When the Democrats took control of Congress, a colleague of mine looked at me with a sigh of relief and said, “Isn’t it great that we won’t have to be playing defense against bad policy anymore?” If only that first impression were the case.
In a democracy, we shouldn’t have to be constantly vigilant for bad legislative ideas that could hurt the public good. Our legislators are supposed to be the filter that guards against schemes that would strip rights and take choices away from people. Unfortunately, it seems to be the same politics, with the same money trails.
JMG’s post yesterday touches on a topic I have been thinking a lot about, and I want to address it in more detail.
On the House Agriculture Committee website, summaries of all of the parts of the legislation being offered are posted. Under the Subcommittee on Livestock, Dairy, and Poultry there is a Title I Section-by-Section analysis. Section 123 is particularly problematic:
SEC. 123. EFFECT OF USDA INSPECTION AND DETERMINATION OF NON-REGULATED STATUS.
* Prevents a State or locality from prohibiting an article the Secretary of Agriculture has inspected and passed, or an article the Secretary has determined to be of nonregulated status.
What does this mean? Also known as “preemption language,” this broad statement basically says that if the USDA says something is safe, a state or local government is not allowed to regulate it. For example, there have been a number of counties around the country that have banned genetically modified organisms from being produced within their borders. This preemption-style language, if it’s passed in the Farm Bill, would void those local laws.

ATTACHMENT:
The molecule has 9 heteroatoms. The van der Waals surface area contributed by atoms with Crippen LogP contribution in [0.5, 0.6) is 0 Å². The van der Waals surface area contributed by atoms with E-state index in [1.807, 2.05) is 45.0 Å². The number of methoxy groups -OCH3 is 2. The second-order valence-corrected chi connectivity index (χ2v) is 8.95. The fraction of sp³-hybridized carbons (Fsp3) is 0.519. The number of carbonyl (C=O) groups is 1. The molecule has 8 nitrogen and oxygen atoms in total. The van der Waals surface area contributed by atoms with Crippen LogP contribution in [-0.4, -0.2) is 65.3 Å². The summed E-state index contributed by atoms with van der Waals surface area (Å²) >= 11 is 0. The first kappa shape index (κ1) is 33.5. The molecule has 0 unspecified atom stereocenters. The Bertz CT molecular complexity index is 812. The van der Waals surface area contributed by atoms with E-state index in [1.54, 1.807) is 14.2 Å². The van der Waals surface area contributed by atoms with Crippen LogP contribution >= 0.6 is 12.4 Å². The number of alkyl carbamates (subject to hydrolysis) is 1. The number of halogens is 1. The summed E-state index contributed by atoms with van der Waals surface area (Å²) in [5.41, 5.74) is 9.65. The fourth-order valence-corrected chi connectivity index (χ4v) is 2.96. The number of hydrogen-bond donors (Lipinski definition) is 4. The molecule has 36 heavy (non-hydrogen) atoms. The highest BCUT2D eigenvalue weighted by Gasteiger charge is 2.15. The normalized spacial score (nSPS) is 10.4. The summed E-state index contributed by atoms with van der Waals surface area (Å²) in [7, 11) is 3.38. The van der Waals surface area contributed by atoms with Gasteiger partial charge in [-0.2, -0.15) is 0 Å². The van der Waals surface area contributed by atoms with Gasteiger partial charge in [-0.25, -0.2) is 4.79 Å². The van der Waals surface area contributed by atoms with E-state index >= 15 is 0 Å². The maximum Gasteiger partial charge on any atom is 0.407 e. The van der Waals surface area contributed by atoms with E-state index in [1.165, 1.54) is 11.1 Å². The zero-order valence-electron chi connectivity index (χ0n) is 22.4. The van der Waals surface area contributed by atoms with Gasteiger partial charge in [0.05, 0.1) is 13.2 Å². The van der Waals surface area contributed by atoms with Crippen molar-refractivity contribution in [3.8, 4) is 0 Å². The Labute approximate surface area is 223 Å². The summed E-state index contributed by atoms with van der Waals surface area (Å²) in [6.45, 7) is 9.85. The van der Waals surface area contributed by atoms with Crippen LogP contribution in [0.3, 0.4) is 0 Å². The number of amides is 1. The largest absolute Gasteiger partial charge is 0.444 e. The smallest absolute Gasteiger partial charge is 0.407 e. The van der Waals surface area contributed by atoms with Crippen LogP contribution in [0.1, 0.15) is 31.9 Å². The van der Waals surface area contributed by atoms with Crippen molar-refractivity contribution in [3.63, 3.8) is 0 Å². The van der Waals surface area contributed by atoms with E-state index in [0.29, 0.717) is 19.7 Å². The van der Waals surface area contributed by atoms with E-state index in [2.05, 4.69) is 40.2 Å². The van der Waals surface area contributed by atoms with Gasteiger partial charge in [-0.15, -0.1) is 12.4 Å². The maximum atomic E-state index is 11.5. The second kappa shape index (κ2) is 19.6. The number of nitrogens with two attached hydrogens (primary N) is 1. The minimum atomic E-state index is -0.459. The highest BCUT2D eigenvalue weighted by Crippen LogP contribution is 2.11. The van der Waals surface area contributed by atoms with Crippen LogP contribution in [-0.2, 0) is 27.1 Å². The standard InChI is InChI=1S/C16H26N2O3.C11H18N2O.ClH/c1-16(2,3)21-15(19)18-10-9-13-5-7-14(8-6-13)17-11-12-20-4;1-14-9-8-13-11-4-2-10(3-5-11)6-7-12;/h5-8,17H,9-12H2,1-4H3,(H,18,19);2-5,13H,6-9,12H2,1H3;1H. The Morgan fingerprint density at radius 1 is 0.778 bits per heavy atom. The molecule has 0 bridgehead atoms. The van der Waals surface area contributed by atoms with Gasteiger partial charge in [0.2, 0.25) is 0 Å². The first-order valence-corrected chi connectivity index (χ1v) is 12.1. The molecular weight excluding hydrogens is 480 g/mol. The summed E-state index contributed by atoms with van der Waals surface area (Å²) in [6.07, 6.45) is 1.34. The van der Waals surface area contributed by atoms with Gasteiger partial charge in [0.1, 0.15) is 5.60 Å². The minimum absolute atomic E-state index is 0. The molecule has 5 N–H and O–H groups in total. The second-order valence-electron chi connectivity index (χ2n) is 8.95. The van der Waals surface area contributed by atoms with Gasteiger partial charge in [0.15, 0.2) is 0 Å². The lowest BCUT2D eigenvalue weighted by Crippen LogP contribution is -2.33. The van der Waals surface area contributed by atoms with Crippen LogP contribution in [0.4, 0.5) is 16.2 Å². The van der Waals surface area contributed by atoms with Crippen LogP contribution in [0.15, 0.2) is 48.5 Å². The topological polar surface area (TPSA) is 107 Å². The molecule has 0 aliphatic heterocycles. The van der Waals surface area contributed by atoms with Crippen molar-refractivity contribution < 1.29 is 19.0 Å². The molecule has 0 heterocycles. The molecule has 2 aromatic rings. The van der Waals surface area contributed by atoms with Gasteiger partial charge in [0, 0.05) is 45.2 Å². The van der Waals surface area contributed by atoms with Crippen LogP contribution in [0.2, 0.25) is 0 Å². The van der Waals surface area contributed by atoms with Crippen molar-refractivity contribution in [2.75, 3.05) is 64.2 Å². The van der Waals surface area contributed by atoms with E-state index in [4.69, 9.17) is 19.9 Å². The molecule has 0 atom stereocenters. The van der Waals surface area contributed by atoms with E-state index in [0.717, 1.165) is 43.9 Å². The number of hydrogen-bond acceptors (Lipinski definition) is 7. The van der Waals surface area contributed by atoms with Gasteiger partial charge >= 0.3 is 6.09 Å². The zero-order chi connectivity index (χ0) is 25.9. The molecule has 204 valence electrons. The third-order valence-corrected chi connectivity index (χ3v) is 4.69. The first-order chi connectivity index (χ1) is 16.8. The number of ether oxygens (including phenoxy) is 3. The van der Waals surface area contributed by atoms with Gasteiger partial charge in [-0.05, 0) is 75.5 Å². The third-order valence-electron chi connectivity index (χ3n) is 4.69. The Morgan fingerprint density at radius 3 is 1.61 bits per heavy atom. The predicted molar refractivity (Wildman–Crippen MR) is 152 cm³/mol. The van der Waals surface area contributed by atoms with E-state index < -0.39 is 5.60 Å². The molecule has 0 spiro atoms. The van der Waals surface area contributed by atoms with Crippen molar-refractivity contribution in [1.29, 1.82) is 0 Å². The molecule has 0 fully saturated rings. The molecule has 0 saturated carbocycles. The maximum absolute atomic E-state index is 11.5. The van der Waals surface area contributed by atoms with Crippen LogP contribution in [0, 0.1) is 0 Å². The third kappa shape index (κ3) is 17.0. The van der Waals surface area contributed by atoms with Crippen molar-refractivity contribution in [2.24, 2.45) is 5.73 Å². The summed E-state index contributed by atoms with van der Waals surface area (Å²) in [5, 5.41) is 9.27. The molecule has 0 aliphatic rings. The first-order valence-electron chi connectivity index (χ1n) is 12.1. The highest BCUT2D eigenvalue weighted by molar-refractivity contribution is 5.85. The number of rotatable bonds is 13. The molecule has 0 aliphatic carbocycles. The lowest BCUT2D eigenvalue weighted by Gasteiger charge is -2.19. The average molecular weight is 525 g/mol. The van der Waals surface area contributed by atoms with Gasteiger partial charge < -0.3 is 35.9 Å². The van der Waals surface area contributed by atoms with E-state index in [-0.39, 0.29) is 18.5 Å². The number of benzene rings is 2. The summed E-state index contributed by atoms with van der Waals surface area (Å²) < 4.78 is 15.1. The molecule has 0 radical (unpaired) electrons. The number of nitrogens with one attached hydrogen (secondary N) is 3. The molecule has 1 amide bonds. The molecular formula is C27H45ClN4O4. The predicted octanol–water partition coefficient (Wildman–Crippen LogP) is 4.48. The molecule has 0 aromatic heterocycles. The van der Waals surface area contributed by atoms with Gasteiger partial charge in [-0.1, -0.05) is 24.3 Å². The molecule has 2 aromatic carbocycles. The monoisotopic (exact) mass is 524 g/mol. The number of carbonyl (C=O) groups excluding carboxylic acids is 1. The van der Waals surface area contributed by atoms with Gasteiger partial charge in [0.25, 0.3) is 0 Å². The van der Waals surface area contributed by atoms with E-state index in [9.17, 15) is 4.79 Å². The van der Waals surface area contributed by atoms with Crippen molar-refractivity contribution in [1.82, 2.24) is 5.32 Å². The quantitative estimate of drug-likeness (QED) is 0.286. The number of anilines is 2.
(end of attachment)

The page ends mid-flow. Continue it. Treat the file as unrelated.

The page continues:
State or local governments would no longer be able to issue their own recalls for USDA-inspected meat if the state is concerned it could be tainted. They wouldn’t be allowed to regulate hormones or antibiotics given to livestock. There could be hundreds of laws impacted with this language, which takes local control away from the people and gives it to the USDA.
This language is reportedly supported by Chairman Peterson and is being pushed by his agribusiness buddies. It makes it easier for them to manipulate government policy to the advantage of big agribusiness if they don’t have to fight on many small fronts. Bottom line, though, is that this provision, if passed, is bad for people and their ability to have a say in their own municipality, county, state, or region.
There are a number of industries that have tried this preemption-style language, and while I’m not following all of them, I know many of the attempts at stripping local control have not been entirely successful. We need to make sure this language is struck from the Farm Bill, even though it’s supported by the Chairman of the Agriculture Committee.
Contrary to what we may have thought, we’re still playing legislative defense. The Farm Bill needs to be a democratic process, with an emphasis on transparency and accountability.